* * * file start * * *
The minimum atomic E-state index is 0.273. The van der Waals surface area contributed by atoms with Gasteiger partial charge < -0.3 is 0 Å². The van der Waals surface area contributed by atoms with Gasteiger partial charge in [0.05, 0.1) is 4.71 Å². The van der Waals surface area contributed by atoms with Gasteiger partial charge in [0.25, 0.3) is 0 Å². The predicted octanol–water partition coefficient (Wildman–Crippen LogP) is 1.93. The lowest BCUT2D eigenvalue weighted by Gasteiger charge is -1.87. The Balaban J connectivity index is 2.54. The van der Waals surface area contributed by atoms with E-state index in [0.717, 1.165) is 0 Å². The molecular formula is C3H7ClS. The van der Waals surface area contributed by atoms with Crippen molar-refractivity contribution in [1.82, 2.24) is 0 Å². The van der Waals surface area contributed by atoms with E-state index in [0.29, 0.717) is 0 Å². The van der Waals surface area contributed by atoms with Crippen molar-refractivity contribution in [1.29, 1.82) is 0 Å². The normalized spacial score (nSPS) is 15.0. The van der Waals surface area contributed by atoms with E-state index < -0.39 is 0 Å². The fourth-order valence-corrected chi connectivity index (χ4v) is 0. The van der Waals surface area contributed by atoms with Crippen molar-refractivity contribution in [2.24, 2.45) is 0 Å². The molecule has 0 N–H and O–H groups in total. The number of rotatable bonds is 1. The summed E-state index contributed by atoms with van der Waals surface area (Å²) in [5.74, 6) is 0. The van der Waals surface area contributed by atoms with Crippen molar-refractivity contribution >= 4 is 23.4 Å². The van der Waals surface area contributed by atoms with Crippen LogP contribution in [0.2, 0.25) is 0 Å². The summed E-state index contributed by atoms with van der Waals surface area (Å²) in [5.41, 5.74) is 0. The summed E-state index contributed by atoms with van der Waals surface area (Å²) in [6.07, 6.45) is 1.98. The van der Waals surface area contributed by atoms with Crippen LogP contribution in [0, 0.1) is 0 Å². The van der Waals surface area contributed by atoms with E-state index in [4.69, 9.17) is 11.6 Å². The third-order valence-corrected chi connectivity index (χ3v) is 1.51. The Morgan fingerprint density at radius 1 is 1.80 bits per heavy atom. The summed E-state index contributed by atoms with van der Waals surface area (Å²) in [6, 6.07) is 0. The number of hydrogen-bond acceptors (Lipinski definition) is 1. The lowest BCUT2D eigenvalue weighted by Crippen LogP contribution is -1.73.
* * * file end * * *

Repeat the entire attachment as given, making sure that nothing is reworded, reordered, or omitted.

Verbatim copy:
The minimum atomic E-state index is 0.273. The van der Waals surface area contributed by atoms with Gasteiger partial charge < -0.3 is 0 Å². The van der Waals surface area contributed by atoms with Gasteiger partial charge in [0.05, 0.1) is 4.71 Å². The van der Waals surface area contributed by atoms with Gasteiger partial charge in [0.25, 0.3) is 0 Å². The predicted octanol–water partition coefficient (Wildman–Crippen LogP) is 1.93. The lowest BCUT2D eigenvalue weighted by Gasteiger charge is -1.87. The Balaban J connectivity index is 2.54. The van der Waals surface area contributed by atoms with E-state index in [0.717, 1.165) is 0 Å². The molecular formula is C3H7ClS. The van der Waals surface area contributed by atoms with Crippen molar-refractivity contribution in [1.82, 2.24) is 0 Å². The van der Waals surface area contributed by atoms with E-state index in [0.29, 0.717) is 0 Å². The van der Waals surface area contributed by atoms with Crippen molar-refractivity contribution in [1.29, 1.82) is 0 Å². The normalized spacial score (nSPS) is 15.0. The van der Waals surface area contributed by atoms with E-state index < -0.39 is 0 Å². The fourth-order valence-corrected chi connectivity index (χ4v) is 0. The van der Waals surface area contributed by atoms with Crippen molar-refractivity contribution in [2.24, 2.45) is 0 Å². The molecule has 0 N–H and O–H groups in total. The number of rotatable bonds is 1. The summed E-state index contributed by atoms with van der Waals surface area (Å²) in [5.74, 6) is 0. The van der Waals surface area contributed by atoms with Crippen molar-refractivity contribution >= 4 is 23.4 Å². The van der Waals surface area contributed by atoms with Crippen LogP contribution in [0.2, 0.25) is 0 Å². The summed E-state index contributed by atoms with van der Waals surface area (Å²) in [5.41, 5.74) is 0. The summed E-state index contributed by atoms with van der Waals surface area (Å²) in [6.07, 6.45) is 1.98. The van der Waals surface area contributed by atoms with Crippen LogP contribution in [0, 0.1) is 0 Å². The van der Waals surface area contributed by atoms with E-state index in [4.69, 9.17) is 11.6 Å². The third-order valence-corrected chi connectivity index (χ3v) is 1.51. The Morgan fingerprint density at radius 1 is 1.80 bits per heavy atom. The summed E-state index contributed by atoms with van der Waals surface area (Å²) in [6, 6.07) is 0. The number of hydrogen-bond acceptors (Lipinski definition) is 1. The lowest BCUT2D eigenvalue weighted by Crippen LogP contribution is -1.73.